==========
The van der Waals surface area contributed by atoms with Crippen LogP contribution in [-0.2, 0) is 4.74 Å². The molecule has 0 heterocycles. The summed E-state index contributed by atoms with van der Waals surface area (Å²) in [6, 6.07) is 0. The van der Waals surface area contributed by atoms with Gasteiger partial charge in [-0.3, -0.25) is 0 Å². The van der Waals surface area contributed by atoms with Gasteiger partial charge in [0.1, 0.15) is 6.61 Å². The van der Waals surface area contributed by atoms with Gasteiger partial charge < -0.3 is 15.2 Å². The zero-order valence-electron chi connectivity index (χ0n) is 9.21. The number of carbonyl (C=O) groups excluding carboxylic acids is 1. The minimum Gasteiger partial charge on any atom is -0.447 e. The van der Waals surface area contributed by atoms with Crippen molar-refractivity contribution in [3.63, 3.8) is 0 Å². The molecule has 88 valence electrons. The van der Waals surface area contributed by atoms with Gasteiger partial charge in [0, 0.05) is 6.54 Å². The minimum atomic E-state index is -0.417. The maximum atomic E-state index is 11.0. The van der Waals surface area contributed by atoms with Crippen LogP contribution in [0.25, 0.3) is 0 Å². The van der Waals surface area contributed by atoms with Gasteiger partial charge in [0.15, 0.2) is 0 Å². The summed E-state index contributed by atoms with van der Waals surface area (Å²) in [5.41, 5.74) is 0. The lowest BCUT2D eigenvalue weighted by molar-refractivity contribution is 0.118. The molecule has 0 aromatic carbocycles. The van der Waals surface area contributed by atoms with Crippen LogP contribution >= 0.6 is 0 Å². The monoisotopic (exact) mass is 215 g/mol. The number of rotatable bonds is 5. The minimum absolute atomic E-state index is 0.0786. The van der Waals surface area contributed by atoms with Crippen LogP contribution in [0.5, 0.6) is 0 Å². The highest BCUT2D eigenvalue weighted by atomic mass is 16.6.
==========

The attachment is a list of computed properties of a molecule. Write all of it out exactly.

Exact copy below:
The van der Waals surface area contributed by atoms with Crippen LogP contribution in [-0.2, 0) is 4.74 Å². The molecule has 0 heterocycles. The summed E-state index contributed by atoms with van der Waals surface area (Å²) in [6, 6.07) is 0. The van der Waals surface area contributed by atoms with Gasteiger partial charge in [-0.3, -0.25) is 0 Å². The van der Waals surface area contributed by atoms with Gasteiger partial charge in [0.1, 0.15) is 6.61 Å². The van der Waals surface area contributed by atoms with Gasteiger partial charge < -0.3 is 15.2 Å². The zero-order valence-electron chi connectivity index (χ0n) is 9.21. The number of carbonyl (C=O) groups excluding carboxylic acids is 1. The minimum Gasteiger partial charge on any atom is -0.447 e. The van der Waals surface area contributed by atoms with Crippen molar-refractivity contribution in [3.63, 3.8) is 0 Å². The molecule has 88 valence electrons. The van der Waals surface area contributed by atoms with Gasteiger partial charge in [0, 0.05) is 6.54 Å². The minimum atomic E-state index is -0.417. The maximum atomic E-state index is 11.0. The van der Waals surface area contributed by atoms with Crippen LogP contribution in [0.25, 0.3) is 0 Å². The van der Waals surface area contributed by atoms with Gasteiger partial charge in [0.15, 0.2) is 0 Å². The summed E-state index contributed by atoms with van der Waals surface area (Å²) in [5.41, 5.74) is 0. The lowest BCUT2D eigenvalue weighted by molar-refractivity contribution is 0.118. The molecule has 0 aromatic carbocycles. The van der Waals surface area contributed by atoms with Crippen LogP contribution >= 0.6 is 0 Å². The monoisotopic (exact) mass is 215 g/mol. The number of rotatable bonds is 5. The minimum absolute atomic E-state index is 0.0786. The van der Waals surface area contributed by atoms with Crippen LogP contribution in [0.5, 0.6) is 0 Å². The highest BCUT2D eigenvalue weighted by atomic mass is 16.6.